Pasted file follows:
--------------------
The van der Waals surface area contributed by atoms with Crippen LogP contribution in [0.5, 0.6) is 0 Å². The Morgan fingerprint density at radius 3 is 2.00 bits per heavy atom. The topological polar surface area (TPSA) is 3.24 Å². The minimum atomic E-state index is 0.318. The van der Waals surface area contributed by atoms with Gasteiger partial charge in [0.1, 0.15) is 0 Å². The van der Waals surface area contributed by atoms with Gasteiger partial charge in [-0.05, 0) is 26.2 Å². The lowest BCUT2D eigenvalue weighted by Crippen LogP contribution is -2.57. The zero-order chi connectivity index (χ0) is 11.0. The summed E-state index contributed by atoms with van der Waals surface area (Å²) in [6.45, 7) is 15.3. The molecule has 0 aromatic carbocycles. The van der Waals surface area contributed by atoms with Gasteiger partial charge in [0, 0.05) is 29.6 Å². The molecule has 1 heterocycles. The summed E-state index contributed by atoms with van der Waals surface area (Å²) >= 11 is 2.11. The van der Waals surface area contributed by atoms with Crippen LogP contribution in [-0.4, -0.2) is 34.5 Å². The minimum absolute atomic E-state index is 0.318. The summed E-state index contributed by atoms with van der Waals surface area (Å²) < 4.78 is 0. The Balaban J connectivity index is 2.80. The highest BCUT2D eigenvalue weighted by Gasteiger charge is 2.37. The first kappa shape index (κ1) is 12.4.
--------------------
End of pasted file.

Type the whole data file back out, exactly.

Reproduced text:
The van der Waals surface area contributed by atoms with Crippen LogP contribution in [0.5, 0.6) is 0 Å². The Morgan fingerprint density at radius 3 is 2.00 bits per heavy atom. The topological polar surface area (TPSA) is 3.24 Å². The minimum atomic E-state index is 0.318. The van der Waals surface area contributed by atoms with Gasteiger partial charge in [0.1, 0.15) is 0 Å². The van der Waals surface area contributed by atoms with Gasteiger partial charge in [-0.05, 0) is 26.2 Å². The lowest BCUT2D eigenvalue weighted by Crippen LogP contribution is -2.57. The zero-order chi connectivity index (χ0) is 11.0. The summed E-state index contributed by atoms with van der Waals surface area (Å²) in [6.45, 7) is 15.3. The molecule has 0 aromatic carbocycles. The van der Waals surface area contributed by atoms with Gasteiger partial charge in [0, 0.05) is 29.6 Å². The molecule has 1 heterocycles. The summed E-state index contributed by atoms with van der Waals surface area (Å²) >= 11 is 2.11. The van der Waals surface area contributed by atoms with Crippen LogP contribution in [-0.4, -0.2) is 34.5 Å². The minimum absolute atomic E-state index is 0.318. The summed E-state index contributed by atoms with van der Waals surface area (Å²) < 4.78 is 0. The Balaban J connectivity index is 2.80. The highest BCUT2D eigenvalue weighted by Gasteiger charge is 2.37. The first kappa shape index (κ1) is 12.4.